Scott Karson L’75 Reflects on Becoming NYSBA President-Elect and on an Ethos to Live By

 “Lawyers Are the Guardians of Justice”

For Scott Karson, a partner at Lamb & Barnosky LLP in Melville, NY, being active in bar associations at any level is a defining part of being a lawyer. “Bar associations enable me to be involved with the community of lawyers,” he says, looking back on 40 years of local, state, and national bar participation.

Karson’s rise through the ranks of the Suffolk County Bar Association started after
his seven-year stint as a county assistant district attorney, during his career as a law secretary to Justice Lawrence J. Bracken of the Appellate Division, Second Department. “As a prosecutor, I spent a significant portion of my time in court and regularly interacted with my peers in the profession. However, as a law secretary, you lead a monastic life, spending hours alone in a law library researching and writing. After being so visible in court nearly every day, I seemingly disappeared. That’s when Justice Bracken suggested that I get involved in the bar association.”

And get involved he did. In addition to attaining the presidency of the Suffolk County Bar Association in 2004, Karson became more involved with the New York State Bar Association (NYSBA) over the years. His involvement included, among other things, election to the NYSBA House of Delegates, serving as chair of the Committee on Courts of Appellate Jurisdiction and the Audit Committee, serving on the Committee to Review Judicial Nominations, and election to three one-year terms as Treasurer. He also became a member of the American Bar Association House of Delegates.

Unique Position
This ascension up the ranks will culminate on June 1, 2020, when Karson becomes the 123rd President of NYSBA. He will take over from fellow alum Henry (Hank) Greenberg L’86, marking the first instance of back-to-back College of Law alums serving as NYSBA President, and he will be the 10th graduate overall to hold the position.

Giving back to the legal community and supporting bar associations are important to the partners of his firm. “My partners at Lamb & Barnosky understand that the NYSBA presidency is virtually a full-time job, and they are supportive of me and my service to our bar association,” he says. In fact, two of his partners currently serve as chairs of NYSBA sections, and another is a county bar committee chair. At the firm, Karson is a commercial, municipal, and real estate litigator concentrating on appellate work, taking advantage of his experience in appellate courts. He has argued more than 100 appeals during his career. Upon taking office, Karson says he plans to maintain the same mantra that has guided him throughout his career: Lawyers are the guardians of justice. “By virtue of a license to practice law, attorneys are in a unique position to ensure that we live in a just society, representing clients and resolving disputes in accordance with the rule of law.”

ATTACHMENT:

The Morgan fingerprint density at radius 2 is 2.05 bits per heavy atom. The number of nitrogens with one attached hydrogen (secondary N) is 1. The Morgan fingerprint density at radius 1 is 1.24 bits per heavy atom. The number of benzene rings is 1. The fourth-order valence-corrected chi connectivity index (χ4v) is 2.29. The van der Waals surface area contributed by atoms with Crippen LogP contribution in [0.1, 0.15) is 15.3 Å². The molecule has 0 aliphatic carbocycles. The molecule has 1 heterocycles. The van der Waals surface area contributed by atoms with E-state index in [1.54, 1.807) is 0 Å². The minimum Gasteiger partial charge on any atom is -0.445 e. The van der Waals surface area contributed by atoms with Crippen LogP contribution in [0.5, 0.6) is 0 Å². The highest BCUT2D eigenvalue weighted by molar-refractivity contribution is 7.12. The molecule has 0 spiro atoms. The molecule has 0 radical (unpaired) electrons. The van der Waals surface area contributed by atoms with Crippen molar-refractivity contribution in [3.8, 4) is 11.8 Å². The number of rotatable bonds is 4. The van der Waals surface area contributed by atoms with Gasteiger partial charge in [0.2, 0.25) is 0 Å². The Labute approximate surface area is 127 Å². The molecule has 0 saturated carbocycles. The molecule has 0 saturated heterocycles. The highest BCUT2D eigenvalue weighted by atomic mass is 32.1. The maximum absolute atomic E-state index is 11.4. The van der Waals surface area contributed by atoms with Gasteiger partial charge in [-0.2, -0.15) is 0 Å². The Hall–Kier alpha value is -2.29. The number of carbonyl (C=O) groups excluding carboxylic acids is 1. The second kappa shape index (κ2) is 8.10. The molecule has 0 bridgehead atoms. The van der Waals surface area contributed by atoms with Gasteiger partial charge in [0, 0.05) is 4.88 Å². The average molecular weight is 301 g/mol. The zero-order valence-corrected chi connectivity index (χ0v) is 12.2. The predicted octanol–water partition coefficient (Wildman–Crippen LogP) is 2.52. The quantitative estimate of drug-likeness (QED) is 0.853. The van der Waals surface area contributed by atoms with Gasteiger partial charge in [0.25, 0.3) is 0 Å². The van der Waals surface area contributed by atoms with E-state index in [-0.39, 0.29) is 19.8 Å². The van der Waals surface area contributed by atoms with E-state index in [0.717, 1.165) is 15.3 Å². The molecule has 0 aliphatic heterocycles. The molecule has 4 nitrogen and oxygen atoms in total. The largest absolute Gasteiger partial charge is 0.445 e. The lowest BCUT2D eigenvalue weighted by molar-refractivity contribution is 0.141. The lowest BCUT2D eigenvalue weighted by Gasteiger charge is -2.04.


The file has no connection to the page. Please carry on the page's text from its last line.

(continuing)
“By virtue of a license to practice law, attorneys serve in a unique position to ensure that we live in a just society, representing clients and resolving disputes in accordance with the rule of law.”

To that point, Karson says he wants to place an emphasis on civic education. He and Greenberg have agreed to work together—along with New York Chief Judge Janet DiFiore—on a joint bar/bench convocation around this topic. “We have many citizens who can name all the judges on American Idol but who can’t name a justice of the US Supreme Court,” he observes. “A viable democracy requires an informed citizenry.”

Varied Audience
Gun violence is another focus area for Karson. “NYSBA has had two task forces looking at the topic of gun violence. The reports and recommendations of those task forces will be evaluated to determine what NYSBA’s next step ought to be in its continuing effort to curb the horrific and all-too-frequent incidents of gun violence that we have witnessed.”

Having practiced his entire career on Long Island—but with substantial time spent on statewide NYSBA activities—Karson says he understands the challenge of bringing together an organization that stretches over a geographically large and diverse area, from metropolitan Manhattan to rural Upstate.

“The state bar association serves a varied audience of practitioners,” notes Karson. “Topics such as gun violence may mean something different to someone in Upstate New York compared to a New York City attorney. It’s not always an easy task to develop positions that fairly represent all voices, but I am confident we can establish agreeable policy positions on guns and other important issues.”

While at the College of Law, Karson served as the senior editor of the Syracuse Law Review Annual Survey of New York Law. He returned for Law Alumni Weekend in 2019 to reengage with alums and to see Dineen Hall for the first time. Karson observed, “The new building is magnificent and will serve future generations of law students well.”

Karson concludes, “Representing the members of NYSBA as its President is truly an honor. I look forward to leading the association and building on the important work of advancing our great profession, the public which it serves and, of course, the cause of justice.”